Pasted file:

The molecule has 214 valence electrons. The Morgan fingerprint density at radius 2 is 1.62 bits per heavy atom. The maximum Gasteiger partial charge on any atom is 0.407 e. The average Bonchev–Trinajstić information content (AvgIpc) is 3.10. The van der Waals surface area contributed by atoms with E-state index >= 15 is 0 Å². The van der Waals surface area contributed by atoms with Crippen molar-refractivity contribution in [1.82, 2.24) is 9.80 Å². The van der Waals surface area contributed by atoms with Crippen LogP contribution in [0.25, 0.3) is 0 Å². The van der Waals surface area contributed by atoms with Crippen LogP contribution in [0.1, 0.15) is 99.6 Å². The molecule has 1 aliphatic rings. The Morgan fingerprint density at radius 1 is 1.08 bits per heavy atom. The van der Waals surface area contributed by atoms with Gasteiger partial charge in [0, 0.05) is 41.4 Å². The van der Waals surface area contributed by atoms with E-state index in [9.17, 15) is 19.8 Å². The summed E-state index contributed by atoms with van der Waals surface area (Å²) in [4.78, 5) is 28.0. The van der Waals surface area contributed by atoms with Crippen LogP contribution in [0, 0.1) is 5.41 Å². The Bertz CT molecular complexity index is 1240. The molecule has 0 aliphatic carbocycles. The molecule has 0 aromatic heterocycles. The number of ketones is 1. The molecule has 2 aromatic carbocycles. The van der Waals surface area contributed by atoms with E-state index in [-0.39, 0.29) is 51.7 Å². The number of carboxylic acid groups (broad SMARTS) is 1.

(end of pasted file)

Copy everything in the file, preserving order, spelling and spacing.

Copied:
The molecule has 214 valence electrons. The Morgan fingerprint density at radius 2 is 1.62 bits per heavy atom. The maximum Gasteiger partial charge on any atom is 0.407 e. The average Bonchev–Trinajstić information content (AvgIpc) is 3.10. The van der Waals surface area contributed by atoms with E-state index >= 15 is 0 Å². The van der Waals surface area contributed by atoms with Crippen molar-refractivity contribution in [1.82, 2.24) is 9.80 Å². The van der Waals surface area contributed by atoms with Crippen LogP contribution in [0.25, 0.3) is 0 Å². The van der Waals surface area contributed by atoms with Crippen LogP contribution in [0.1, 0.15) is 99.6 Å². The molecule has 1 aliphatic rings. The Morgan fingerprint density at radius 1 is 1.08 bits per heavy atom. The van der Waals surface area contributed by atoms with Gasteiger partial charge in [0, 0.05) is 41.4 Å². The van der Waals surface area contributed by atoms with E-state index in [9.17, 15) is 19.8 Å². The summed E-state index contributed by atoms with van der Waals surface area (Å²) in [4.78, 5) is 28.0. The van der Waals surface area contributed by atoms with Crippen LogP contribution in [0, 0.1) is 5.41 Å². The Bertz CT molecular complexity index is 1240. The molecule has 0 aliphatic carbocycles. The molecule has 0 aromatic heterocycles. The number of ketones is 1. The molecule has 2 aromatic carbocycles. The van der Waals surface area contributed by atoms with E-state index in [-0.39, 0.29) is 51.7 Å². The number of carboxylic acid groups (broad SMARTS) is 1.